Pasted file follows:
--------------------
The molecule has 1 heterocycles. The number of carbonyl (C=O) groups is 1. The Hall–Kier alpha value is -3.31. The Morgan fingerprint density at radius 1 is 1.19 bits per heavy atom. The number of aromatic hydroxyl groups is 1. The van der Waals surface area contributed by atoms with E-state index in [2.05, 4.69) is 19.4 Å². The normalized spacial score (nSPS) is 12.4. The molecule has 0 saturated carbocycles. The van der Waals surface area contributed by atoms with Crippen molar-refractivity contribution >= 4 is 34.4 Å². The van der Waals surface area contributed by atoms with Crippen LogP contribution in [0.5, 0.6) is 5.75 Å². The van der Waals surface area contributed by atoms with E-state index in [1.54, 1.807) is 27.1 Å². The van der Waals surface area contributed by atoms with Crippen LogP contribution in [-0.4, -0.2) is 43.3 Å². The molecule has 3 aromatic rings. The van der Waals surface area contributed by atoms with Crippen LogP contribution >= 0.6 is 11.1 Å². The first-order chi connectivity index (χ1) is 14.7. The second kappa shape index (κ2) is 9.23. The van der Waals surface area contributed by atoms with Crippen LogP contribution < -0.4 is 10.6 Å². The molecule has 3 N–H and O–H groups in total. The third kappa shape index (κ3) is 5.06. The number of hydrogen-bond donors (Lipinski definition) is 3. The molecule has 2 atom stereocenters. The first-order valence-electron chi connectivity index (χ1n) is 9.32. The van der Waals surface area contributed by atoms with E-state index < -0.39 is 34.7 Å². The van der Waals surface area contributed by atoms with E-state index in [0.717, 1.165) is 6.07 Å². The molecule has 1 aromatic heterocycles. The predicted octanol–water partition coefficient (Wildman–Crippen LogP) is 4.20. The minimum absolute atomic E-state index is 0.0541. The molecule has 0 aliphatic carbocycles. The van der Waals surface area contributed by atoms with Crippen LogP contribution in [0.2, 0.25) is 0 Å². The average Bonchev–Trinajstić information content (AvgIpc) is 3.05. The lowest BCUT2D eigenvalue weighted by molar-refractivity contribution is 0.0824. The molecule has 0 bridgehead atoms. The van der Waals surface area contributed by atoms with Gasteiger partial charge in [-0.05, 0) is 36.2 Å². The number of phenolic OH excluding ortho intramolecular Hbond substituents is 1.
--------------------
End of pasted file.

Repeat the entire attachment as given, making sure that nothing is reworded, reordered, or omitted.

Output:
The molecule has 1 heterocycles. The number of carbonyl (C=O) groups is 1. The Hall–Kier alpha value is -3.31. The Morgan fingerprint density at radius 1 is 1.19 bits per heavy atom. The number of aromatic hydroxyl groups is 1. The van der Waals surface area contributed by atoms with E-state index in [2.05, 4.69) is 19.4 Å². The normalized spacial score (nSPS) is 12.4. The molecule has 0 saturated carbocycles. The van der Waals surface area contributed by atoms with Crippen molar-refractivity contribution >= 4 is 34.4 Å². The van der Waals surface area contributed by atoms with Crippen LogP contribution in [0.5, 0.6) is 5.75 Å². The van der Waals surface area contributed by atoms with E-state index in [1.54, 1.807) is 27.1 Å². The van der Waals surface area contributed by atoms with Crippen LogP contribution in [-0.4, -0.2) is 43.3 Å². The molecule has 3 aromatic rings. The van der Waals surface area contributed by atoms with Crippen LogP contribution >= 0.6 is 11.1 Å². The first-order chi connectivity index (χ1) is 14.7. The second kappa shape index (κ2) is 9.23. The van der Waals surface area contributed by atoms with Crippen LogP contribution < -0.4 is 10.6 Å². The molecule has 3 N–H and O–H groups in total. The third kappa shape index (κ3) is 5.06. The number of hydrogen-bond donors (Lipinski definition) is 3. The molecule has 2 atom stereocenters. The first-order valence-electron chi connectivity index (χ1n) is 9.32. The van der Waals surface area contributed by atoms with E-state index < -0.39 is 34.7 Å². The van der Waals surface area contributed by atoms with E-state index in [0.717, 1.165) is 6.07 Å². The molecule has 1 aromatic heterocycles. The predicted octanol–water partition coefficient (Wildman–Crippen LogP) is 4.20. The minimum absolute atomic E-state index is 0.0541. The molecule has 0 aliphatic carbocycles. The van der Waals surface area contributed by atoms with Crippen LogP contribution in [0.2, 0.25) is 0 Å². The average Bonchev–Trinajstić information content (AvgIpc) is 3.05. The lowest BCUT2D eigenvalue weighted by molar-refractivity contribution is 0.0824. The molecule has 0 bridgehead atoms. The van der Waals surface area contributed by atoms with Gasteiger partial charge in [-0.05, 0) is 36.2 Å². The number of phenolic OH excluding ortho intramolecular Hbond substituents is 1.